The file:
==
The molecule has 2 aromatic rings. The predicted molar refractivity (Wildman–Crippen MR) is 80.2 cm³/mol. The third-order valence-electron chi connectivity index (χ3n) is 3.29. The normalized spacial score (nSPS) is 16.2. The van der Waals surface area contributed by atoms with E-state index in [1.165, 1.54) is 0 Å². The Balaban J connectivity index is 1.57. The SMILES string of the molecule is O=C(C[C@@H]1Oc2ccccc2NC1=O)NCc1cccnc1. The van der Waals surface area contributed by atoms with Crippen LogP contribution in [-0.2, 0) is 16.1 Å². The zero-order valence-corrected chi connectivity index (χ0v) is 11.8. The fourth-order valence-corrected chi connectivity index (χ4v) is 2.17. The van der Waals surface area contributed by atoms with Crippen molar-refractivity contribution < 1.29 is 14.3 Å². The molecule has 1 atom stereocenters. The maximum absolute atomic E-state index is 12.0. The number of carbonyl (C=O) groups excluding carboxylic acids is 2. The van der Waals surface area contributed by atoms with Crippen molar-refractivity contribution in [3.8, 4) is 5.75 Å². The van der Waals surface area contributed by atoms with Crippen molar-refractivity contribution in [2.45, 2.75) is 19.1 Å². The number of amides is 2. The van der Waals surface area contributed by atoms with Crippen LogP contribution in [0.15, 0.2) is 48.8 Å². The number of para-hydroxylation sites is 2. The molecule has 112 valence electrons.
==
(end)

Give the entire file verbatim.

The molecule has 2 aromatic rings. The predicted molar refractivity (Wildman–Crippen MR) is 80.2 cm³/mol. The third-order valence-electron chi connectivity index (χ3n) is 3.29. The normalized spacial score (nSPS) is 16.2. The van der Waals surface area contributed by atoms with E-state index in [1.165, 1.54) is 0 Å². The Balaban J connectivity index is 1.57. The SMILES string of the molecule is O=C(C[C@@H]1Oc2ccccc2NC1=O)NCc1cccnc1. The van der Waals surface area contributed by atoms with Crippen LogP contribution in [-0.2, 0) is 16.1 Å². The zero-order valence-corrected chi connectivity index (χ0v) is 11.8. The fourth-order valence-corrected chi connectivity index (χ4v) is 2.17. The van der Waals surface area contributed by atoms with Crippen molar-refractivity contribution < 1.29 is 14.3 Å². The molecule has 1 atom stereocenters. The maximum absolute atomic E-state index is 12.0. The number of carbonyl (C=O) groups excluding carboxylic acids is 2. The van der Waals surface area contributed by atoms with Crippen molar-refractivity contribution in [3.8, 4) is 5.75 Å². The van der Waals surface area contributed by atoms with Crippen molar-refractivity contribution in [2.45, 2.75) is 19.1 Å². The number of amides is 2. The van der Waals surface area contributed by atoms with Crippen LogP contribution in [0.15, 0.2) is 48.8 Å². The number of para-hydroxylation sites is 2. The molecule has 112 valence electrons.